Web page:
Recycling plastic isn’t easy — but the PNW has some ideas of how to fix that

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This series is sponsored by VertueLab. VertueLab did not provide editorial input.

Recycling is easy … right? Theoretically, yes, but plastics have historically caused big problems. The EPA reports that Americans only recycle 35% of the waste they create. But that number is misleading because it doesn’t account for all the residuals — or plastics — that cannot be recycled once they reach recycling facilities only to be incinerated or dumped in a landfill. 

Pacific Northwesterners tend to take great pride in their recycling skills and for good reason, too. Our recycling rates are higher than the national average. In 2017, the Oregon Department of Environmental Quality reported a rate of 43%, and in 2013, the Washington Department of Ecology reported a rate of 51.4%

But that doesn’t address the fact that in 2017, 26.8 million tons of plastic ended up in the landfill nationwide, and 5.6 million was combusted, according to the EPA. That’s out of a total of 35.4 million tons of plastic recycled total in the U.S. that year. That’s roughly only 8.4% of all plastics that got recycled.

So what can we do to make it better? 

Reader Deanna Rizzo asked that question for our series on climate action: Why is recycling plastic so hard and how do we fix that?

Here’s what we learned:

The Problem

Executive Director of Zero Waste Washington Heather Trim is quick to say that the plastic problem may be overwhelming at first, but she predicts that within five years they’ll boost the recycling rates for plastic so that it’s comparable to glass and paper.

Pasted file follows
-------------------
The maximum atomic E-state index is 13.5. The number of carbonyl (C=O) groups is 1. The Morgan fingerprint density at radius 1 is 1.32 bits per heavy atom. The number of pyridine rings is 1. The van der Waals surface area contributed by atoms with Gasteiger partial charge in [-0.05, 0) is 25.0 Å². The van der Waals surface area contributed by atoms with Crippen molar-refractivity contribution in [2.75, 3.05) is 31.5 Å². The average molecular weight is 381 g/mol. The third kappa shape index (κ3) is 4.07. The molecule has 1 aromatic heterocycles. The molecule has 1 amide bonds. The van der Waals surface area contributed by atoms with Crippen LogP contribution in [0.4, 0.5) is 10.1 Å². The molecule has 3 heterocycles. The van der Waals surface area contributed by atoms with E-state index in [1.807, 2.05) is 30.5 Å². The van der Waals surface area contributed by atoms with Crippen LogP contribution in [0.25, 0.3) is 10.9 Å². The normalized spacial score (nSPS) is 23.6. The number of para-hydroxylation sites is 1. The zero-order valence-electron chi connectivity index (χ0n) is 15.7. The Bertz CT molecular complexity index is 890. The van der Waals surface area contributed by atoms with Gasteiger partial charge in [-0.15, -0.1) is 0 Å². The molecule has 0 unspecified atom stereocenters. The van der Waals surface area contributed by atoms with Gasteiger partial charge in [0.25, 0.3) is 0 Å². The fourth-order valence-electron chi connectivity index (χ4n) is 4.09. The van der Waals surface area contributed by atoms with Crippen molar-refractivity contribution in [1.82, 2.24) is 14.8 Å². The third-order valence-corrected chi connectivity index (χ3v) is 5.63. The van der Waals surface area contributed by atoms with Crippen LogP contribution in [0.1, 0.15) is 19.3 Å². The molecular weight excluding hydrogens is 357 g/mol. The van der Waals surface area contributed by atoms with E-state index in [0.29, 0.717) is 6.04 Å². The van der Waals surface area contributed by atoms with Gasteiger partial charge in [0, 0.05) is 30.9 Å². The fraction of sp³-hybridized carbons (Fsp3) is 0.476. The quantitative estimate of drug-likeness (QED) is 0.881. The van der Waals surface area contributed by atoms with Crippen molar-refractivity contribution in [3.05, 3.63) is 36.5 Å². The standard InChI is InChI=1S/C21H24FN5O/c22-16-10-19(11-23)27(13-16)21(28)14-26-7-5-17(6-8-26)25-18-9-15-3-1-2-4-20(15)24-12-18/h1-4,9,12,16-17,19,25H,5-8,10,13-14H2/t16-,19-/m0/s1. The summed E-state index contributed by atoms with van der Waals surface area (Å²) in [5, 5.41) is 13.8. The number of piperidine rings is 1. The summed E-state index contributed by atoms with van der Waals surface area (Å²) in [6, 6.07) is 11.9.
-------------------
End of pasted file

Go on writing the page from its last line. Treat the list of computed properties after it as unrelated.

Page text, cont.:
So why is recycling plastic so hard? Trim explains:

  • There’s just more plastic out there. About 30-40% of plastics come from packaging — think all the materials in your last Amazon box or grocery store order. More and more items are being packaged with plastic these days rather than materials easier to recycle like glass, metal, or paper. 
  • Certain plastics are difficult to recycle. Have you ever noticed those numbers on the packaging of plastic containers? They’re there for a reason. Recyclables are marked 1-7 based on how easy they are to recycle with 1 being the easiest. 

For example, flexible plastics — like chip bags and baby food formula pouches — are almost impossible to recycle. This is because they are made by laminating together multiple layers of different types of plastics, metals, and even paper and are then impossible to separate. Another reason is that when they are flattened out on the conveyor belt they get sorted in with the paper, which ruins that whole bale of plastics to sell. 

  • There’s no market for certain plastics. At the end of the day, much like everything else in our world, recycling plastics comes down to the fact that it’s a business. Another reason that some plastics are easier to recycle than others, besides the materials used to make them, is the fact some are more desirable than others. 

The Process of Recycling

While recycling systems vary according to where you live, most go something like this: 

  • Waste collection: What you can and cannot recycle depends on your city’s guidelines. Be sure to do your research before throwing stuff in the recycling bin. (Here are helpful guides to Seattle and Portland recycling systems.)